The "Reluctant Convert" in Surprised by Joy and The Great Divorce

Death has been no hindrance to C. S. Lewis's career. His fame continues to a new generation of readers who delight in the Christian apologist's clear, convincing, and moving arguments for Christianity, while adults reread his Chronicles of Narnia to their own children. Imagine the wonder when a reader who can trace to Lewis part of her belief in Christ hears that Lewis was at one time an atheist. Her amazement continues upon reading his biography and learning that at the time of his conversion he was "the most dejected and reluctant convert in all England" (Surprised 28-29). Surely, she thinks, with his spiritual insight, Lewis must have been converted willingly. But this is one of the themes of Lewis's writing--the unintentional and unwilling convert. The book The Great Divorce presents several fictional conversions that mirror the conversion Lewis relates in his autobiography, Surprised by Joy. These reluctant conversions share at least five common points: the presence of a mentor to guide the convert, the convert exercising his free will, the presence of supernatural forces which, optimally, drive the convert to submission, pain associated with the conversion process, and a blessing or curse as a consequence of the choice. These common elements reveal Lewis's perception of the essential details of conversion and show that his fiction mirrored his life.

Autobiographical allusions are not hard to find in Lewis's writings. The first comparison of Lewis's experience and his fiction is the presence of mentors to guide the convert into belief. For Lewis, these mentors were both books and friends. He recounts in his autobiography the role Phantastes by George MacDonald played in his conversion. The romantic fantasy book illuminated his perception of Joy and his "imagination was . . . baptized" by the experience (Surprised 180-81). However, Lewis claimed that this experience did not affect his intellectual understanding of religion or his obedience to its precepts. (qtd. in Green 45).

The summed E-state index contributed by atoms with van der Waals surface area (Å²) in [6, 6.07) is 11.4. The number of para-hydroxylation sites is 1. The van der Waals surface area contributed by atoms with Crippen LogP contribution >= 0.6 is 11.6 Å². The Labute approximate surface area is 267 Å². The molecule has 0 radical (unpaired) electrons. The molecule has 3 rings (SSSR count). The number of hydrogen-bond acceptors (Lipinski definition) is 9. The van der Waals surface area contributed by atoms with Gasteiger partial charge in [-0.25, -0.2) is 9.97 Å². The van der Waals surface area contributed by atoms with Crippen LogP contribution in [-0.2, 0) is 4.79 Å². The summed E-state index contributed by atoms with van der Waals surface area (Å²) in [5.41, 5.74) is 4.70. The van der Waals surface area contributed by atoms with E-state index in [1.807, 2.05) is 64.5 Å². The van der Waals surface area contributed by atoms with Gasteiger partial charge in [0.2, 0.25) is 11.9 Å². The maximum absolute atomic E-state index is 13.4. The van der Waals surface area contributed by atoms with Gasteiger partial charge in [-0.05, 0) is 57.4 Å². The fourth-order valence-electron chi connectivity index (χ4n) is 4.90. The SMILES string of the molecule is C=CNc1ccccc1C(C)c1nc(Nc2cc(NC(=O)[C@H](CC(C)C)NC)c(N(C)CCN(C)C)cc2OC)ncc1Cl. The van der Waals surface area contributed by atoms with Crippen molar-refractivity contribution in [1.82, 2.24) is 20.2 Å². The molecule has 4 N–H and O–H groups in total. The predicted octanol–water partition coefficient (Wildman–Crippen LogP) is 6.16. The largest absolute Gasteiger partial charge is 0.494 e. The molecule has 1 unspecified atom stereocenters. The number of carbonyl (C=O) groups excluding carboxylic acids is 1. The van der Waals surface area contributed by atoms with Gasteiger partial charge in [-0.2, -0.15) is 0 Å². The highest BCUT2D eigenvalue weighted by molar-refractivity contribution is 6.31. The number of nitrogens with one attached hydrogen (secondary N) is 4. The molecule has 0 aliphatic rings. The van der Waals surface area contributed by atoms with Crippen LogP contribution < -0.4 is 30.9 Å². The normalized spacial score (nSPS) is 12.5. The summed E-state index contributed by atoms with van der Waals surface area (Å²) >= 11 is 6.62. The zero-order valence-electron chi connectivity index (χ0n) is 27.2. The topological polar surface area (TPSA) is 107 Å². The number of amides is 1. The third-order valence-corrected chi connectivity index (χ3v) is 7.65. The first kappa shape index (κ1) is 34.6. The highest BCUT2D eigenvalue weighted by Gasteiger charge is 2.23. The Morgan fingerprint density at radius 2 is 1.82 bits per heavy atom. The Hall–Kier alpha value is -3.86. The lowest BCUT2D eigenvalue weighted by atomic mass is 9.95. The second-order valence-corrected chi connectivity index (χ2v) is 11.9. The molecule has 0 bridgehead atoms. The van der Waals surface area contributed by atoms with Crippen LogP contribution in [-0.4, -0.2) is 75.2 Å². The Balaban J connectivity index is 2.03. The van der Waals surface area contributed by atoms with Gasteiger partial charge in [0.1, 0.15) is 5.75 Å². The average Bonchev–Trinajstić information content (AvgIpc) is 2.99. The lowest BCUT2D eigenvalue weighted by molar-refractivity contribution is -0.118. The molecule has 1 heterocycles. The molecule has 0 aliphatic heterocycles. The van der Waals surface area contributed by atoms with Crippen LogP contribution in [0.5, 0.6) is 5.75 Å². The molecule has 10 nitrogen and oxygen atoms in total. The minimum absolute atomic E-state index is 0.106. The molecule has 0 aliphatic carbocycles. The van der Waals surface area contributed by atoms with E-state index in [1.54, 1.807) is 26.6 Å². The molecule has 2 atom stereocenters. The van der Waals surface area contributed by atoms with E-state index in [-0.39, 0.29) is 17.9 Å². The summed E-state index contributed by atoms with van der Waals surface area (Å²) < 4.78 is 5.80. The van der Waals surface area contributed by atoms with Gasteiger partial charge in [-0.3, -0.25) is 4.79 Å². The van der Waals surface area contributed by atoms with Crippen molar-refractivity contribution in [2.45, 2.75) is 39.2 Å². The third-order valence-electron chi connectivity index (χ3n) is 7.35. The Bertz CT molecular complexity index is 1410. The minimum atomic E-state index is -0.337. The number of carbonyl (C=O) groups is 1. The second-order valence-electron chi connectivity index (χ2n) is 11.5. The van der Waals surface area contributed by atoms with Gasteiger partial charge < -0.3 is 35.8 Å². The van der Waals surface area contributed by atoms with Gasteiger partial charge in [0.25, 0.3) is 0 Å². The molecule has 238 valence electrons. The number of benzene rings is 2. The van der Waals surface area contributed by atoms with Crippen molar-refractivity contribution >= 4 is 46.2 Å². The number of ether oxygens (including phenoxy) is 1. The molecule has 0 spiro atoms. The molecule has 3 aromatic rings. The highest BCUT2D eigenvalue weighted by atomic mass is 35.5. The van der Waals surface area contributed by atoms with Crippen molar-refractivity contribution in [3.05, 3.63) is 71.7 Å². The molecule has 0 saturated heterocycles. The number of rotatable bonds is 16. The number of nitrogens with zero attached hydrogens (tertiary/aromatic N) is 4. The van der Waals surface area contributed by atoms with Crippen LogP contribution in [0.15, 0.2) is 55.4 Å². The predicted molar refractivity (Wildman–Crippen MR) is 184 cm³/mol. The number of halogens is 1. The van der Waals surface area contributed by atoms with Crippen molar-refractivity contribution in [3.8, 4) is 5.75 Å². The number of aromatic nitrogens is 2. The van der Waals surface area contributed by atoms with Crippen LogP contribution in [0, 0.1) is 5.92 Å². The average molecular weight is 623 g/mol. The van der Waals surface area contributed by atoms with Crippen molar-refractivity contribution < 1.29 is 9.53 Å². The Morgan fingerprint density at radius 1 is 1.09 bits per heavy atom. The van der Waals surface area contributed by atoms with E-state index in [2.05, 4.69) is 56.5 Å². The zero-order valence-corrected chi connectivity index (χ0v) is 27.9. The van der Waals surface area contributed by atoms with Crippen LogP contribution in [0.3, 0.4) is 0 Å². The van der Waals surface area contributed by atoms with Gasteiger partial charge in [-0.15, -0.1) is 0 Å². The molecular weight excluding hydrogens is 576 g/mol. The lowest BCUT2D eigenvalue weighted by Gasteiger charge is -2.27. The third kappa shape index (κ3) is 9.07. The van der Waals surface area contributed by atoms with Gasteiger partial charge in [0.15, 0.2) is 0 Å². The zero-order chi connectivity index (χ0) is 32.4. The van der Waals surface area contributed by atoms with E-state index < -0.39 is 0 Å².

Further reading and other men effected these changes in his intellect and obedience. Perhaps the most life-changing conversation Lewis had was with Hugo Dyson and J. R. R. Tolkien in 1931. Already converted to theism, Lewis was resolving the intellectual barriers to his faith in Christ. One night the three met at Oxford University and discussed myth until the early hours of the morning. Tolkien and Dyson helped Lewis see that he could accept the Christian redemption myth just as he accepted redemption myths in other folklore, with the exception that the Christian version actually happened. After this evening, Lewis wrote to his friend Arthur Greaves confessing, "How deep I am just now beginning to see. I have just passed on from believing in God to definitely believing in Christ—in Christianity" (Dorsett 54). Despite his brilliance and his desire to not be interfered with (Surprised 228), Lewis never would have converted if it had not been for mentors, both friends and books, instructing him and leading him to a faith in Christ. The Great Divorce includes three episodes that have elements of autobiography, including the role of mentors: the Dwarf and the Tragedian, the Ghost with a red lizard on his shoulder, and the ghostly character through which Lewis places himself in the story. Through these loosely autobiographical episodes, many aspects of Lewis's conversion from atheism to belief are represented fictionally.